Former DFB presidents Theo Zwanziger (74) (pictured) and Wolfgang Niersbach (69), and the former general secretary Horst R. Schmidt (78) did not attend the proceedings in Bellinzona due to health reasons. Photo: Reuters
Former DFB presidents Theo Zwanziger (74) (pictured) and Wolfgang Niersbach (69), and the former general secretary Horst R. Schmidt (78) did not attend the proceedings in Bellinzona due to health reasons. Photo: Reuters

World Cup payments trial begins in an empty Swiss courtroom

Time of article published Mar 9, 2020

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BELLINZONA - The trial of three former senior officials in the German football federation DFB in connection with payments linked to the 2006 World Cup opened in Switzerland on Monday before an empty courtroom due to concerns about the coronavirus.

Former DFB presidents Theo Zwanziger (74) and Wolfgang Niersbach (69), and the former general secretary Horst R. Schmidt (78) did not attend the proceedings in Bellinzona due to health reasons.

The 70-year-old Urs Linsi, a former general secretary of world football governing body FIFA, did appear in court in his home country charged with disloyal business management.

The quartet are said to have knowingly incorrectly declared the payment of 6.7 million euros (7.5 million dollars) by the DFB to FIFA in 2005.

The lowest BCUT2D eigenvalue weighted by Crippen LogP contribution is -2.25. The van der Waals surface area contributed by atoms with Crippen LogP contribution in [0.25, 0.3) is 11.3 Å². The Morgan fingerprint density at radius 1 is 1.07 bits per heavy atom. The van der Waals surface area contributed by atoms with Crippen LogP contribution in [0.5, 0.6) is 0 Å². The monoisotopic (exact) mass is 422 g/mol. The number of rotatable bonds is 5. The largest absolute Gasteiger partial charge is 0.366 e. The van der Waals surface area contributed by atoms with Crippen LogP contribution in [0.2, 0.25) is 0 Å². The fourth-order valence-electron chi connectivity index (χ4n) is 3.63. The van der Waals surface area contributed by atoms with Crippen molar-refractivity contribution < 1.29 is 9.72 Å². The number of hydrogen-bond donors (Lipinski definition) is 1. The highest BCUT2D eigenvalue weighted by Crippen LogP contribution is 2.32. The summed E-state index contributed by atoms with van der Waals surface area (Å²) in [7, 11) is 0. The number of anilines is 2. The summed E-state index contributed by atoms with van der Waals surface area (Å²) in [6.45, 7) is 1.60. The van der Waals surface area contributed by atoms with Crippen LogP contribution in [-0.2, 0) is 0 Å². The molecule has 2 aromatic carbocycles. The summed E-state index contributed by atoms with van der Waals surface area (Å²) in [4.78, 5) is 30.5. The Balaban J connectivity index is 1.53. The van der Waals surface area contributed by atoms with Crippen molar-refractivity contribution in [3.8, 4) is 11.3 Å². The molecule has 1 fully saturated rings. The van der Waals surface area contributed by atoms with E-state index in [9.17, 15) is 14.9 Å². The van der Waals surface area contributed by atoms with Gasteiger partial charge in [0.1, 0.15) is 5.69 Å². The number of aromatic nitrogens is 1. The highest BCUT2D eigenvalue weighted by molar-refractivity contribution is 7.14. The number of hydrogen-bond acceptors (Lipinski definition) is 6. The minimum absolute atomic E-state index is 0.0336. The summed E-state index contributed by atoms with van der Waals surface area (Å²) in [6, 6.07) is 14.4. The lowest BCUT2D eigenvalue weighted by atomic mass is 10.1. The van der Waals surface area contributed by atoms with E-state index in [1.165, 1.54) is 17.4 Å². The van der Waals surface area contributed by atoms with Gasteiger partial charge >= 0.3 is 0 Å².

Judge Sylvia Frei opened trial after a two-hour delay and rejected all requests from the defendants including one from Niersbach to suspended the trial due to the exclusion of the public.

Journalists were able to watch the proceedings, expected to last nearly two weeks, via video link.

Ex-FIFA boss Joseph Blatter and then-World Cup organization chief Franz Beckenbauer are invited as witnesses.

Swiss proceedings against Beckenbauer were split off from the trial against the four other defendants, in light of Beckenbauer's health.

The DFB has said the Swiss criminal proceedings are to deal with "the question of whether the accused have misled the responsible bodies of the German football federation about the true reason for a payment to FIFA in 2005, and have damaged the assets of the DFB as a result of this or through another breach of duty."

Unless the court reaches a verdict by April 27, the statute of limitations on the alleged crimes will expire.

dpa

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